In 1639 the settlers concluded to change their location about one and one-half miles farther south, on the east side of the island which they called Newtown. There they laid out house lots for a numerous settlement, but the speedy division of the island into farms soon absorbed all the population then in Portsmouth, and the settlement at Newport this year attracted a large portion of the emigrants to that locality.
Historical and Geneological Record of the Descendents as far as Known of Richard and Joan Borden who settled in Portsmouth, Rhode Island, May, 1638. Hattie Borden Weld. 1899.
If you're from that area, I'd love if you could help me determine what that actual geographic location is... I mean, Rhode Island isn't that big, right?
More info from this same website is as follows (and I find it INCREDIBLY interesting, as I hope you will!)
Many members of the Borden family in America can trace their ancestry to Richard Borden who emigrated with his family (and his brother John and family) to Boston in about 1635 from the village of Headcorn, Kent County, England.  The ancestors of Richard and John Borden can be traced back another eight generations to Henry Borden, born in the 1370′s, who was the first Borden to live in Headcorn.  Henry was likely a descendant of a Borden from the village of Borden, about 12 miles north of Headcorn.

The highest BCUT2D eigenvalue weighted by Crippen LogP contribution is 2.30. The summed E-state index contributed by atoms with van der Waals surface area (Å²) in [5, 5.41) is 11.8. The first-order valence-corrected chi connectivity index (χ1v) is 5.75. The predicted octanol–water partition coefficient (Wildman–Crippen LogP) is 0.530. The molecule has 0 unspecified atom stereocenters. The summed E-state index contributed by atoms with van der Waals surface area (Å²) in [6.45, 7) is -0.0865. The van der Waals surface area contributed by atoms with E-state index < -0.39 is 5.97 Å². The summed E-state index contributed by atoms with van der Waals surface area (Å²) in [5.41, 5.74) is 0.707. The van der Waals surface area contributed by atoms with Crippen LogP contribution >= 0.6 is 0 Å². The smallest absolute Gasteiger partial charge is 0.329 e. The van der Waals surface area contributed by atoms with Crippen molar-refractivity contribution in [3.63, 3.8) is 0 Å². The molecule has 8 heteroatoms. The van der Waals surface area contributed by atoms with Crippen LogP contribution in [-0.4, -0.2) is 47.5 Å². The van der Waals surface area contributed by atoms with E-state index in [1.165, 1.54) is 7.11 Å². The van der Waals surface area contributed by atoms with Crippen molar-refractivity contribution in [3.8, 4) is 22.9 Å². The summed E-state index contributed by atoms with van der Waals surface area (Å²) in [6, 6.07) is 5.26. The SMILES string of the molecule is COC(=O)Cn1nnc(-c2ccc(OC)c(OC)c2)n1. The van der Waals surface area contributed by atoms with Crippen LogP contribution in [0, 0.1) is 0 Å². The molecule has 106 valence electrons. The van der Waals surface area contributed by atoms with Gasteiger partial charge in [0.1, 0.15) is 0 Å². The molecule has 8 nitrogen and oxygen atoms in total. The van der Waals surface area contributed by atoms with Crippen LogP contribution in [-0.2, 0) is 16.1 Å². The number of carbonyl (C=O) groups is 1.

From ships records, John Borden and his family sailed on the ship Elizabeth and Anneabout 20 June 1635. John was 28, his wife Joan 23, son Matthew 5, and daughter Elizabeth was 3. There is no indication that Richard and his family were on theElizabeth and Anne, or on another vessel, but they do appear in Boston by the next year.